# [R] Multinomial logistic regression under R and Stata

Thomas W Blackwell tblackw at umich.edu
Fri Mar 28 02:06:08 CET 2003

```Wing  -

Apologies if I'm overdoing the answer to a fundamentally simple question.

There's another experiment you might do:  Try doing the orthogonalization
between quadratic and linear terms yourself, explicitly.  (See below.)
Find out whether and how much the reported standard errors change in each
package, when you do the orthogonalization explicitly, ahead of time,
versus when you let the multinom() fitting routine use its own default
procedure.  The package whose standard error estimate doesn't change is
doing it right.

I think it's not possible to do the orthogonalization exactly, because
one doesn't have access ahead of time to the weights that will be used
in the multinomial fit.  But maybe approximate is good enough to show
whether there is a difference in the standard errors.

Suppose your "social status" covariate is a column in a data frame
d1  named "soc.st".  The non-orthogonalized quadratic term would be
"soc.st^2".  Define a new data frame, d2, by

d2 <- cbind(d1, soc.quad = residuals(lm(soc.st^2 ~ soc.st, data=d1)))

orthogonalized to the constant and linear terms in soc.st.  Use it
in your multinomial regression in place of "soc.st^2", (if that's
what you were doing before) and see whether both packages give the
same estimates and standard errors that they did before.  I'll be
most surprised if the estimates are different, but I expect that
one package or the other will change its reported standard errors.

-  tom blackwell  -  u michigan medical school  -  ann arbor  -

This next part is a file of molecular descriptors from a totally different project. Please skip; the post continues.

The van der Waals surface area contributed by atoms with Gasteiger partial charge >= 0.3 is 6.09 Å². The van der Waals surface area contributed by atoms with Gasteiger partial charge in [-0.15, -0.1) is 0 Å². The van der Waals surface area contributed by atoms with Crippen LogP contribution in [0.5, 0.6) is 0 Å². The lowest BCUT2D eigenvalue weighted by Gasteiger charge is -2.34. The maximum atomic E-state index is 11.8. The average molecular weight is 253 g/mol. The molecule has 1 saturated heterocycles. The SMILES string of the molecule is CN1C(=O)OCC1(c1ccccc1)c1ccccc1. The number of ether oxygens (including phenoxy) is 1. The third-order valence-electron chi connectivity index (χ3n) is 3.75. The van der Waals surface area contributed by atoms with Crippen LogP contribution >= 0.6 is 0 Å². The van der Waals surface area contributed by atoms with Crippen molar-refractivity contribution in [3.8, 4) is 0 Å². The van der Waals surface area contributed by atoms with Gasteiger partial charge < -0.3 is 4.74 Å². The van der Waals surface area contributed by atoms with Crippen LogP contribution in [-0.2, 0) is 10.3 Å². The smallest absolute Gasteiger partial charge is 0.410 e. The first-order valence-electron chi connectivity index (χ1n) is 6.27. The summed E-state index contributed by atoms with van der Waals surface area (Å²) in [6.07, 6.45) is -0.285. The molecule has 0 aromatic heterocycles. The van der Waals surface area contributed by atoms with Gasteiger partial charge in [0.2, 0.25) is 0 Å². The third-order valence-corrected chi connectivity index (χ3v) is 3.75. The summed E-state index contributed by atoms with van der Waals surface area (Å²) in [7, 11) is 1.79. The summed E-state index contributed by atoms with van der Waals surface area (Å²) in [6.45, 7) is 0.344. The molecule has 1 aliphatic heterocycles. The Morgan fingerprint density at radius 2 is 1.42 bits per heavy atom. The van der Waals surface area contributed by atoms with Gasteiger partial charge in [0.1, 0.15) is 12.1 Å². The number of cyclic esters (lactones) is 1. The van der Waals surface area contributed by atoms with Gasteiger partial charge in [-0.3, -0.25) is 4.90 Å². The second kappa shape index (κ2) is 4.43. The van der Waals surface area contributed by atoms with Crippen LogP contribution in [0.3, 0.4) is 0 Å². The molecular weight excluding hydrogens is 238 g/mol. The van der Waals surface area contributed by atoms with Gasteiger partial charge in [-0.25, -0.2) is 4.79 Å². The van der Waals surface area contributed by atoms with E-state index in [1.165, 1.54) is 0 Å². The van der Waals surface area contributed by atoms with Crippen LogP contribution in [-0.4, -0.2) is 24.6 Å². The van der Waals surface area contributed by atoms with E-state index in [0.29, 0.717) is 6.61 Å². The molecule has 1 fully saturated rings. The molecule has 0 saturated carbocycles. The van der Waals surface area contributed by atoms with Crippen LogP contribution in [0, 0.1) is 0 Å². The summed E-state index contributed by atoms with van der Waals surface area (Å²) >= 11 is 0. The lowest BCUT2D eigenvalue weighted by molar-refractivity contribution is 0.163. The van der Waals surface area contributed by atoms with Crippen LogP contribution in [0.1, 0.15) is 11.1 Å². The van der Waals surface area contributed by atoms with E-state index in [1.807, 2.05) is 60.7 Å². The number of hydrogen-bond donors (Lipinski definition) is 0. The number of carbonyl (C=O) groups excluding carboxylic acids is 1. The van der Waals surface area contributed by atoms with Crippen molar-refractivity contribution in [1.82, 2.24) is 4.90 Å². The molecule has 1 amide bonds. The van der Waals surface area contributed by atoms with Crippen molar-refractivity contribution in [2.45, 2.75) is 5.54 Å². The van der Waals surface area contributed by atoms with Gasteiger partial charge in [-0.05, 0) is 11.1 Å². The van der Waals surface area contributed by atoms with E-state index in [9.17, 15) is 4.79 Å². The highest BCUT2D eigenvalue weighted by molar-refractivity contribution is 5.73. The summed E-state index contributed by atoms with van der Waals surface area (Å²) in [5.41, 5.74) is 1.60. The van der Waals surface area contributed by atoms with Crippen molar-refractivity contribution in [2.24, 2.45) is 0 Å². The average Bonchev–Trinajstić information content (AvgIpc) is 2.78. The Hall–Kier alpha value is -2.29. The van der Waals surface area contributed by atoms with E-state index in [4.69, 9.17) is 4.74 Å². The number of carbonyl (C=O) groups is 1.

On Thu, 27 Mar 2003, Tak Wing Chan wrote:

> Dear Colleagues
>
> I have been fitting some multinomial logistic regression models using R
> (version 1.6.1 on a linux box) and Stata 7. Although the vast majority
> of the parameter estimates and standard errors I get from R are the same
> as those from Stata (given rounding errors and so on), there are a few
> estimates for the same model which are quite different. I would be most
> grateful if colleagues could advise me as to what might be causing this,
> and should I worry ...
>
> Anyway, with R, I have been using the function multinom under the
> package nnet. Below are two examples where the estimates for standard
> error differ substantially between R and Stata:
>
>           beta              s.e.
> R:        5.939880 2.920165
> Stata:  5.939747 5.455495
>
> R:      11.228705 2.191625
> Stata: 11.22761  4.630293
>
> The parameters concerned are the quadratic term of a quantitative
> variable (measuring social status). I notice that the s.e. for this
> quadratic term are large anyway compared to other s.e. in the model.
>
> There are other differences between R and Stata, and these concerned the
> intercept terms. Here is an example:
>
>            beta            s.e.
> R:        0.2870793 0.4512347
> Stata: -0.2109653 0.5053566
>
> Since both estimates are not significantly different from zero, I trust
> I can ignore the difference between the estimates. Or could I?
>
> Many thanks in advance for any help. Please let me know if I should
> provide further info.
>
> With best wishes.
>
> Wing
> --
> Department of Sociology, University of Oxford,
> Littlegate House, St Ebbes, Oxford OX1 1PT, UK
> tel: +44 (1865) 286176, fax: +44 (1865) 286171
> http://users.ox.ac.uk/~sfos0006

```